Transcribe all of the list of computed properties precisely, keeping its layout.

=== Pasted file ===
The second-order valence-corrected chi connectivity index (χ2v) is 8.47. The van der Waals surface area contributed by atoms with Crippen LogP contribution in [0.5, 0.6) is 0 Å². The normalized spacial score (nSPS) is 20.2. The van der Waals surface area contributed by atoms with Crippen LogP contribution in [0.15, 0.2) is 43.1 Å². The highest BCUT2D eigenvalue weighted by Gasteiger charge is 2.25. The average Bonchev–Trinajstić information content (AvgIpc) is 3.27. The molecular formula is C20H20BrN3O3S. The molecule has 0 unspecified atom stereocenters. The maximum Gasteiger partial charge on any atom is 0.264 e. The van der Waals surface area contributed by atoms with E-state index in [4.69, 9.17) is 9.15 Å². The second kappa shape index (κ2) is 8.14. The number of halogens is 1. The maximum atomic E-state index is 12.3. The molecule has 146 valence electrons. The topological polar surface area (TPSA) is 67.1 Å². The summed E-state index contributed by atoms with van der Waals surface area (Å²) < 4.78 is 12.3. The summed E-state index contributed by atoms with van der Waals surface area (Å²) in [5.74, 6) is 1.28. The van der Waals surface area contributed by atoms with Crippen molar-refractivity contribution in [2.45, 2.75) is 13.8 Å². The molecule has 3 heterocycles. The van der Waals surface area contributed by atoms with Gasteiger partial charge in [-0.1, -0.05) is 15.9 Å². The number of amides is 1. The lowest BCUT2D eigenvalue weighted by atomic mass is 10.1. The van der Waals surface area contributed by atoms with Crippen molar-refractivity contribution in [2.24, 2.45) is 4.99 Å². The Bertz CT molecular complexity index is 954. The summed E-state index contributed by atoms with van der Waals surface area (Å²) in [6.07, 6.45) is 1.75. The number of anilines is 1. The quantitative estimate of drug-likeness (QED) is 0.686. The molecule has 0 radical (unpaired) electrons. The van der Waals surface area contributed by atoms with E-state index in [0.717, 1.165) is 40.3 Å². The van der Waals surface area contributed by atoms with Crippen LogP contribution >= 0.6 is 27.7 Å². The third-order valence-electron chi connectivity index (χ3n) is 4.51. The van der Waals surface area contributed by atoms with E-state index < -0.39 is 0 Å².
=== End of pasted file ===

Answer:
The second-order valence-corrected chi connectivity index (χ2v) is 8.47. The van der Waals surface area contributed by atoms with Crippen LogP contribution in [0.5, 0.6) is 0 Å². The normalized spacial score (nSPS) is 20.2. The van der Waals surface area contributed by atoms with Crippen LogP contribution in [0.15, 0.2) is 43.1 Å². The highest BCUT2D eigenvalue weighted by Gasteiger charge is 2.25. The average Bonchev–Trinajstić information content (AvgIpc) is 3.27. The molecular formula is C20H20BrN3O3S. The molecule has 0 unspecified atom stereocenters. The maximum Gasteiger partial charge on any atom is 0.264 e. The van der Waals surface area contributed by atoms with E-state index in [4.69, 9.17) is 9.15 Å². The second kappa shape index (κ2) is 8.14. The number of halogens is 1. The maximum atomic E-state index is 12.3. The molecule has 146 valence electrons. The topological polar surface area (TPSA) is 67.1 Å². The summed E-state index contributed by atoms with van der Waals surface area (Å²) < 4.78 is 12.3. The summed E-state index contributed by atoms with van der Waals surface area (Å²) in [5.74, 6) is 1.28. The van der Waals surface area contributed by atoms with Crippen molar-refractivity contribution in [2.45, 2.75) is 13.8 Å². The molecule has 3 heterocycles. The van der Waals surface area contributed by atoms with Gasteiger partial charge in [-0.1, -0.05) is 15.9 Å². The number of amides is 1. The lowest BCUT2D eigenvalue weighted by atomic mass is 10.1. The van der Waals surface area contributed by atoms with Crippen molar-refractivity contribution in [2.24, 2.45) is 4.99 Å². The Bertz CT molecular complexity index is 954. The summed E-state index contributed by atoms with van der Waals surface area (Å²) in [6.07, 6.45) is 1.75. The number of anilines is 1. The quantitative estimate of drug-likeness (QED) is 0.686. The molecule has 0 radical (unpaired) electrons. The van der Waals surface area contributed by atoms with E-state index in [0.717, 1.165) is 40.3 Å². The van der Waals surface area contributed by atoms with Crippen LogP contribution >= 0.6 is 27.7 Å². The third-order valence-electron chi connectivity index (χ3n) is 4.51. The van der Waals surface area contributed by atoms with E-state index < -0.39 is 0 Å².